What is hybrid integration?
            

In brief, hybrid integration is the ability to connect applications, data, files, and even business partners across cloud and on-premises systems. It is made possible by a Hybrid Integration Platform. 

Why does hybrid integration matter?

While we know the world is becoming cloudier – i.e. shifting to the cloud – that shift won’t happen overnight. For the foreseeable future data and processes will exist on local servers, in private and public clouds, and everywhere in between. 

The transition from on-prem to cloud can be an expensive, laborious, years-long process. Most companies will tackle it in a phased approach, which means they will be operating in this hybrid world for the foreseeable future. However, they can’t afford to wait until the full transition is done to make sure all their data is connected and accessible by all their applications.

That’s where a hybrid integration solution plays such a big role. It allows all of the systems that a company uses to communicate with each other, just as they are today. Hybrid integration functionality has two key components:

  1. It enables access to packaged applications, SaaS applications, and custom applications, delivering the data and services in a form that can be understood.
  2. It includes data mapping and orchestration functionality that implements business logic.

This means that companies that aren’t cloud-native can start acting like one – agile, innovative and fully connected. However, many businesses struggle to do this and are stuck waiting until they make the transition to the cloud or leave opportunities on the table by letting their data sit in silos.

Hybrid integration platforms

A  hybrid integration platform such as webMethods can reduce the cost of developing, testing, deploying and maintaining your hybrid integrations. These platforms are built to connect cloud and on-premise data and applications. They have the ability to plug into the major cloud providers and tools with minimal configuration, as well as accessing on-prem applications. 

A hybrid integration platform can drastically reduce the amount of time a dev team needs to spend on trying to get all applications to work together. They often will offer out-of-the-box connectors that will allow you to configure integrations instead of coding them, which frees up time to focus on more important work.

Key capabilities and how to choose

When looking at hybrid integration platform offerings, you will find a range of how robust and flexible the offerings are. While you will want to find a solution that meets your specific requirements, there are a few good places to start. 

First, think about what you need the platform to do. Depending on the nature of your business, you may need all of the capabilities that hybrid integration platforms offer. The most robust solutions offer:

  • A stable, secure, scalable way to link and orchestrate on-prem and cloud applications. This is table stakes.
  • Built-in connectors to help relieve the burden on the dev team to hard-code connections.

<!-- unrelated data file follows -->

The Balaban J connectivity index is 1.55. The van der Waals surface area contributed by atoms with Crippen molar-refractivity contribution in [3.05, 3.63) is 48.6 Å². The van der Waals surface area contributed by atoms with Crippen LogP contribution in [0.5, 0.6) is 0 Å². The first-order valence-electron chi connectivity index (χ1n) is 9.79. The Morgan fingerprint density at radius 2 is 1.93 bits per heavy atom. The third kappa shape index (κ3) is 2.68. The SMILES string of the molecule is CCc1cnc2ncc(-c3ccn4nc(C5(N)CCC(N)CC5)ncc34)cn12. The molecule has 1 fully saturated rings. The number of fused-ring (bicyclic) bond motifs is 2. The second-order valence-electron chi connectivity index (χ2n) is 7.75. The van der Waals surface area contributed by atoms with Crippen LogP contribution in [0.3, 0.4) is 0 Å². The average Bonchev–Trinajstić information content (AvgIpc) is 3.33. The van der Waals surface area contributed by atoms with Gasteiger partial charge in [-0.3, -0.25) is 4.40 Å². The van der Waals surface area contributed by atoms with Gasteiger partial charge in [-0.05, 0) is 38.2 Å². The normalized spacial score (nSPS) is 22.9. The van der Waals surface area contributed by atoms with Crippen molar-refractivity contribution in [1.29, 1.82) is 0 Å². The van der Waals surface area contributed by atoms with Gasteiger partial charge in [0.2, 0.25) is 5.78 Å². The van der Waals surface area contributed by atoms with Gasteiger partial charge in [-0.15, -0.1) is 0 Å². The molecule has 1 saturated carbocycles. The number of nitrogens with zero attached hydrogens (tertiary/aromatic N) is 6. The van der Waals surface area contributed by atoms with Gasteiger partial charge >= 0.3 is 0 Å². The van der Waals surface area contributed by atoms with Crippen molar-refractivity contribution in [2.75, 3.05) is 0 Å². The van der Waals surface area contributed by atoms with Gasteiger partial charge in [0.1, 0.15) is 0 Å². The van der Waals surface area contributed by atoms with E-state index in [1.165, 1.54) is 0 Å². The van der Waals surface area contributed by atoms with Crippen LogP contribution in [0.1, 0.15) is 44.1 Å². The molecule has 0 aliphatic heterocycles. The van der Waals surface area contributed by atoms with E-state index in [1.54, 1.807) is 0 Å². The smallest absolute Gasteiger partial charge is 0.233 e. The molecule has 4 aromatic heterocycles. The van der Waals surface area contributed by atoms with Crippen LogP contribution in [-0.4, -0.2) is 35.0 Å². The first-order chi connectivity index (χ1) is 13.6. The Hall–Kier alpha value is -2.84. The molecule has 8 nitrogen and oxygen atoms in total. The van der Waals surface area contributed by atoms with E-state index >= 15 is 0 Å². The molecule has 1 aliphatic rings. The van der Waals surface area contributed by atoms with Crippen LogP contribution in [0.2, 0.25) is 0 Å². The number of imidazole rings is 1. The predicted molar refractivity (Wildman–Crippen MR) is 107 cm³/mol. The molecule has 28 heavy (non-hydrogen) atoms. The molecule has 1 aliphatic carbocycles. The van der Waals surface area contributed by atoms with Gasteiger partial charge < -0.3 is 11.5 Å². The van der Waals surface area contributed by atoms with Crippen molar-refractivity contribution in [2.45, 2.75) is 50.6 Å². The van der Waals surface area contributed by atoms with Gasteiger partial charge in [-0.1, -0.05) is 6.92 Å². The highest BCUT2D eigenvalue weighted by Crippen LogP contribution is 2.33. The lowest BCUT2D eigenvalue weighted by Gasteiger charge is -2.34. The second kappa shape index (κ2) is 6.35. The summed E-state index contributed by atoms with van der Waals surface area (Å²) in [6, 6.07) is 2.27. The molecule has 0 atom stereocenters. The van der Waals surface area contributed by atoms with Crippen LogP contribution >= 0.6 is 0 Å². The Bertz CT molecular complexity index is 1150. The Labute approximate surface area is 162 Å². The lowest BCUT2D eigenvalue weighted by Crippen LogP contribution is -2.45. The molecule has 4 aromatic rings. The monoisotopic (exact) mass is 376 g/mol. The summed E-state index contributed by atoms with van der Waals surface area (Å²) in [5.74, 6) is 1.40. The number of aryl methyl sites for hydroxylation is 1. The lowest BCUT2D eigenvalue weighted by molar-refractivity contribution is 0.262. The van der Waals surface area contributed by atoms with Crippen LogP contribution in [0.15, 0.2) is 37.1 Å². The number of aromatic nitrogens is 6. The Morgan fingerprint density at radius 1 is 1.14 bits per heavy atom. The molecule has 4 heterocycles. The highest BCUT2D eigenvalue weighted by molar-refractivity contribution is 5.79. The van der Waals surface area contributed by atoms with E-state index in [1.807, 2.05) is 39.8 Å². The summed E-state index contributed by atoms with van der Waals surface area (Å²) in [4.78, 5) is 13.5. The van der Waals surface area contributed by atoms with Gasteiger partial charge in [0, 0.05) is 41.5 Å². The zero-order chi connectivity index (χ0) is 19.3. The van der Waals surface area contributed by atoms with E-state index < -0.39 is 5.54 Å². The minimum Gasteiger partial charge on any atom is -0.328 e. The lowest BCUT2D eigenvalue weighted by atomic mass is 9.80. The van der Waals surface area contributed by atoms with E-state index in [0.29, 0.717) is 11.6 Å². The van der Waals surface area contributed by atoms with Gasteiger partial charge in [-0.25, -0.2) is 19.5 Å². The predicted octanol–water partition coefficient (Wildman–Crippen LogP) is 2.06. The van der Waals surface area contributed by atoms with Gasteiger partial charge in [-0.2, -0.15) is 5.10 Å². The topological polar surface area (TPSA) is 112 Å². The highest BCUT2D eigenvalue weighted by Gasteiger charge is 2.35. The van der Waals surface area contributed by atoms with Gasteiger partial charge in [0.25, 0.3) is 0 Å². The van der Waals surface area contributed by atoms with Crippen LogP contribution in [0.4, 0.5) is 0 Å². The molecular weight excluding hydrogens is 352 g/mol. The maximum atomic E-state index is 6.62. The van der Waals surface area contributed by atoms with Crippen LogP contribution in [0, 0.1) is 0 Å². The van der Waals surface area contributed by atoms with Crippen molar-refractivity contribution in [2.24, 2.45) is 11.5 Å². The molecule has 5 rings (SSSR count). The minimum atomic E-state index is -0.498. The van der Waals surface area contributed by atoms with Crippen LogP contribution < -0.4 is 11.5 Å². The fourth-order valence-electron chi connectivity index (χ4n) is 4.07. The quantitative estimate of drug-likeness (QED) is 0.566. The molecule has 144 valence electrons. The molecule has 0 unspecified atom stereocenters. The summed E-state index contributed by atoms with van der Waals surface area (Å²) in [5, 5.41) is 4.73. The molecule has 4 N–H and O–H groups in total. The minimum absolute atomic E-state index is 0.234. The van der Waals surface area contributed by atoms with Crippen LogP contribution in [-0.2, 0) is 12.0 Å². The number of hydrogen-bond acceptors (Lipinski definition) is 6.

• Integration “recipes” that can be reused and modified for common hybrid integration scenarios.
  • The ability to create API-led integrations so that data and services can be accessed in a standard way.
  • The ability to deploy applications anywhere--on premises, in a public or private cloud, or across multiple environments--so you can choose the least expensive solution that meets your needs
  • A support team to reduce tears. (You may miss this, for example, in open-source solutions.)

Second, take a deeper look at the supported apps, hosting environments and partners for each vendor. If the ones that you use most heavily aren’t supported, that isn’t necessarily a deal-breaker, but it does mean you will need to invest in time and resources to supplement the platform capabilities. You can learn more about Connectors here [link].  

An ever-expanding definition

While the general industry-accepted definition of hybrid integration refers to connecting on-prem and cloud-hosted apps, the scope is constantly expanding. It should not only be about cross-platform applications but the people who use them (not just IT anymore!), types of integration (not just applications anymore!), mobile and IoT devices, and operating models like embedded and multi-cloud.  You may need to add more capabilities as you grow:

  • A hybrid UI that enables expert developers to create complex, high-performing services while casual users can drag & drop
  • The ability to exchange data, files, and services with partners and suppliers as well as customers.
  • A microservices platform for cloud-native applications that deliver innovative mobile-friendly products
  • Easy connectivity to IoT sensors and devices to pull device data into business workflows• Fully automated testing, deployment, and operations to ensure quality
  • End-to-end monitoring of integrations for rapid recovery from issues
  • A composable architecture for incremental modernizationBusiness outcomes should always take priority when making strategic investment decisions. 

Hybrid integration offers a solution to not only access the business logic locked away in legacy systems but also to introduce innovative new customer and partner-facing capabilities.